The last thirty years have brought a steady rise in the quantity of environmental historical scholarship and in the visibility of the field. Even with this enormous scholarly output and growing institutional presence, most practitioners would be hard pressed to define exactly what is meant by "environmental history." It is a field that is profoundly interdisciplinary, with many of its most recognized practitioners hailing, paradoxically, from outside of history departments, coming from geography, ecology, and anthropology. Whether environmental history is a subfield of history or a field unto itself is a question that quickly sparks heated debate. Even more heated is the debate over environmental history’s proper relationship to environmental science, policy, and conservation activism. As complex as these issues are for US environmental history, where environmental history emerged out of Western History and environmental activism, they are even more complicated regarding Latin American environment history, which traces its roots through the Annales School and the environmental sciences. These debates have been carried out on in the pages of prominent environmental history journals, most notably ASEH’s Environmental History and ESEH’s Environment and History, as well as in the pages of monographs and in academic conferences. The debates have focused on our efforts to conduct research within this rich field of inquiry. Rarely have the debates directly addressed the issue of how we are to teach the field to undergraduates, or how our teaching relates to our scholarship.
In May of 2004 Prof. David Newbury set out to address this problem. At Smith College he convened a three-day Mellon-sponsored workshop on the teaching of environmental history. Present were about twenty environmental historians from ten institutions. It was an inspiring event, and a great joy to share ideas with others engaged in similar endeavors. One of the surprising insights to emerge from the many enlightening, engaging, and impassioned discussions was how far apart the teaching of US environmental history stood from that of the teaching of environmental history in other parts of the world. As summed up in the minutes: "[D]iscussion was lively and ranged widely, both within each of the fields of US and global environmental histories, and between them. However, one conclusion seemed to emerge strongly: that despite their many inter-relationships (and some conversation between them), these two broadly-defined and internally diverse fields had developed largely along different lines; the two fields appear to be divergent, not convergent, in their current paths of development." What became clear was that those of us working on environmental histories of regions other the US were much more eager to engage in questions about how environmental history intersected with environmental sciences and policy issues, and that we had a more congenial relationship with the sciences and NGOs. The problem, however, is that there is no clear trajectory for how this concern about this interrelationship between history, science, and policy should be carried into teaching and institution-building.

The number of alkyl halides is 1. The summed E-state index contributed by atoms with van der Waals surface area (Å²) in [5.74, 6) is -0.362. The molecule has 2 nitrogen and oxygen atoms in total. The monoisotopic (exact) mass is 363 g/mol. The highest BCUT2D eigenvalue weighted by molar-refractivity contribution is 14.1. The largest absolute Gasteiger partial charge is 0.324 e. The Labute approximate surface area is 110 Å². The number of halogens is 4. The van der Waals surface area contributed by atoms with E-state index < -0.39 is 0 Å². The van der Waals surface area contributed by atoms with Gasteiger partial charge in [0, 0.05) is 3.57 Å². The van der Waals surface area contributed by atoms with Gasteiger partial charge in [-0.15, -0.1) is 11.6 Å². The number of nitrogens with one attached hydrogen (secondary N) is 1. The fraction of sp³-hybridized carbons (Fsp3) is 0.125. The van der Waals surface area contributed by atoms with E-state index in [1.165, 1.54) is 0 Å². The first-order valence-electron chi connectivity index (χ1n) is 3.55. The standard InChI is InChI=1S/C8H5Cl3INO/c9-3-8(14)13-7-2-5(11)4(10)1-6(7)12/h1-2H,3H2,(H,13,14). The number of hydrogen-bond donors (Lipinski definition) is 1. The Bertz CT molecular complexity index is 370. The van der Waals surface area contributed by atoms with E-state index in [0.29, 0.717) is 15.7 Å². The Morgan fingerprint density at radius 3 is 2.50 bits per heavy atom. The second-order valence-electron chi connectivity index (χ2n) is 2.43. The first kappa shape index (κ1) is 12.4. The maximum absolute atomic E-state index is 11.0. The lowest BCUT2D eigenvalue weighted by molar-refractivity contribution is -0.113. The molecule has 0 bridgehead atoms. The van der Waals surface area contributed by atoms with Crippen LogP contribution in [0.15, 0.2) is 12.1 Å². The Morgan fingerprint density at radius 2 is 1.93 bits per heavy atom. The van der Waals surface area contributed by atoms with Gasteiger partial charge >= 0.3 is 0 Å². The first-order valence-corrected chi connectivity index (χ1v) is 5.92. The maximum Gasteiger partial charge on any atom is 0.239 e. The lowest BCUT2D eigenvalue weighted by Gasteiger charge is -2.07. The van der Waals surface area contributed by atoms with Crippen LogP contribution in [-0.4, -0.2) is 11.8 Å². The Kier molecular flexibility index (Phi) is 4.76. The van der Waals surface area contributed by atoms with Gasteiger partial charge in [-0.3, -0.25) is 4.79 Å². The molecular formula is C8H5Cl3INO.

With this in mind Amherst College is hosting a small two- day workshop. This focused workshop is not meant to exacerbate the division between US and "global" environmental historians. Rather, it will afford an opportunity for participants to think about our common task and its unique challenges, and also about the ways our work remains deeply interrelated with US environmental history and other related fields. The issues we might address include:
-the purpose of undergraduate education in Latin American environmental history and how this might be similar or different than graduate training;
-possibe teaching strategies, from course conceptualization to reading selections and writing assignments, to questions of how "historical" or "presentist" the course should be;
-the state of the field, current research agendas, and future directions;
-connections between our research and teaching;
-institutional program building, such as the creation of Environmental Studies or Latin American Studies programs.
List of participants:
Rick Lopez, Amherst College
Cynthia Radding, University of New Mexico
Lise Sedrez, California State University - Long Beach
Myrna Santiago, St. Mary’s College
John Soluri, Carnegie Mellon University
Chris Boyer, University of Illinois
Emily Wakild, University of Arizona